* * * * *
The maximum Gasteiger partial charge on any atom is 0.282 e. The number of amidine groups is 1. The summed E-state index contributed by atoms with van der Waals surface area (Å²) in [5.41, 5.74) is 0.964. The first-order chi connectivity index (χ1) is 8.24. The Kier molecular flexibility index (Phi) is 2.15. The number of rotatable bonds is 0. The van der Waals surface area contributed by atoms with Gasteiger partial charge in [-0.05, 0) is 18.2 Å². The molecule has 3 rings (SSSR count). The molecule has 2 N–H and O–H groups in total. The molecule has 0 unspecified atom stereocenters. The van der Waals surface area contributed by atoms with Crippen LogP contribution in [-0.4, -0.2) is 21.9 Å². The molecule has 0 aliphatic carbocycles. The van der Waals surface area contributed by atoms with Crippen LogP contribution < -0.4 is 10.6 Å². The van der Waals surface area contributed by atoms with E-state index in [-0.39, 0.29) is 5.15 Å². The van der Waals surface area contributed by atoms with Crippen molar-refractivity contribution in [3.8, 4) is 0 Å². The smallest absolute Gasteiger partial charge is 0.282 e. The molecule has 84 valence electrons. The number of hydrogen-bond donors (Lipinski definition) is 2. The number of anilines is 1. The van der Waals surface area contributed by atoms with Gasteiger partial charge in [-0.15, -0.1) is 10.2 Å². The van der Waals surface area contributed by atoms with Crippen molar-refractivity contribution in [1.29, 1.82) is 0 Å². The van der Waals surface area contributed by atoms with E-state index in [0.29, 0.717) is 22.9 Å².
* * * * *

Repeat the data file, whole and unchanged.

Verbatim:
The maximum Gasteiger partial charge on any atom is 0.282 e. The number of amidine groups is 1. The summed E-state index contributed by atoms with van der Waals surface area (Å²) in [5.41, 5.74) is 0.964. The first-order chi connectivity index (χ1) is 8.24. The Kier molecular flexibility index (Phi) is 2.15. The number of rotatable bonds is 0. The van der Waals surface area contributed by atoms with Gasteiger partial charge in [-0.05, 0) is 18.2 Å². The molecule has 3 rings (SSSR count). The molecule has 2 N–H and O–H groups in total. The molecule has 0 unspecified atom stereocenters. The van der Waals surface area contributed by atoms with Crippen LogP contribution in [-0.4, -0.2) is 21.9 Å². The molecule has 0 aliphatic carbocycles. The van der Waals surface area contributed by atoms with Crippen LogP contribution < -0.4 is 10.6 Å². The van der Waals surface area contributed by atoms with E-state index in [-0.39, 0.29) is 5.15 Å². The van der Waals surface area contributed by atoms with Crippen molar-refractivity contribution in [3.8, 4) is 0 Å². The smallest absolute Gasteiger partial charge is 0.282 e. The molecule has 84 valence electrons. The number of hydrogen-bond donors (Lipinski definition) is 2. The number of anilines is 1. The van der Waals surface area contributed by atoms with Gasteiger partial charge in [-0.15, -0.1) is 10.2 Å². The van der Waals surface area contributed by atoms with Crippen molar-refractivity contribution in [1.29, 1.82) is 0 Å². The van der Waals surface area contributed by atoms with E-state index in [0.29, 0.717) is 22.9 Å².